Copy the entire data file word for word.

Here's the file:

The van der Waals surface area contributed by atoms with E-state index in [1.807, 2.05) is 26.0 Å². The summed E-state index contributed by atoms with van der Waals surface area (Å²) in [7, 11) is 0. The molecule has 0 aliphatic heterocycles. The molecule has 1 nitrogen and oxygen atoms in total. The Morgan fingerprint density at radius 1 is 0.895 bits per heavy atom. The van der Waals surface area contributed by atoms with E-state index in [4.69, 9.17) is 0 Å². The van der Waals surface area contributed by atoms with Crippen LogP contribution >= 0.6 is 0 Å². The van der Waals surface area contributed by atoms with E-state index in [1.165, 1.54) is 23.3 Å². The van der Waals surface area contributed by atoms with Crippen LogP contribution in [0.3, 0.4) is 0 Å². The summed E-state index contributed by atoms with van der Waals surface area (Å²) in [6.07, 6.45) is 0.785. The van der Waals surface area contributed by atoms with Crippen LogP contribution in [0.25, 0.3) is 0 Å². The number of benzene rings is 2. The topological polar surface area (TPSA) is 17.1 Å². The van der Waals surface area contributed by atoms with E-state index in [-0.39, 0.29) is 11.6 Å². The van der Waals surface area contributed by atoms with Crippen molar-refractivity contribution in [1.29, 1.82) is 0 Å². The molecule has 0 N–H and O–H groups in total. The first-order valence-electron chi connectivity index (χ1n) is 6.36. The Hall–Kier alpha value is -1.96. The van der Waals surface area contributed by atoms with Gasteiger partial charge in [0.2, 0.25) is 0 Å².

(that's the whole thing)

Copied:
The van der Waals surface area contributed by atoms with E-state index in [1.807, 2.05) is 26.0 Å². The summed E-state index contributed by atoms with van der Waals surface area (Å²) in [7, 11) is 0. The molecule has 0 aliphatic heterocycles. The molecule has 1 nitrogen and oxygen atoms in total. The Morgan fingerprint density at radius 1 is 0.895 bits per heavy atom. The van der Waals surface area contributed by atoms with E-state index in [4.69, 9.17) is 0 Å². The van der Waals surface area contributed by atoms with Crippen LogP contribution >= 0.6 is 0 Å². The van der Waals surface area contributed by atoms with E-state index in [1.165, 1.54) is 23.3 Å². The van der Waals surface area contributed by atoms with Crippen LogP contribution in [0.3, 0.4) is 0 Å². The summed E-state index contributed by atoms with van der Waals surface area (Å²) in [6.07, 6.45) is 0.785. The van der Waals surface area contributed by atoms with Crippen LogP contribution in [0.25, 0.3) is 0 Å². The number of benzene rings is 2. The topological polar surface area (TPSA) is 17.1 Å². The van der Waals surface area contributed by atoms with E-state index in [-0.39, 0.29) is 11.6 Å². The van der Waals surface area contributed by atoms with Crippen molar-refractivity contribution in [1.29, 1.82) is 0 Å². The molecule has 0 N–H and O–H groups in total. The first-order valence-electron chi connectivity index (χ1n) is 6.36. The Hall–Kier alpha value is -1.96. The van der Waals surface area contributed by atoms with Gasteiger partial charge in [0.2, 0.25) is 0 Å².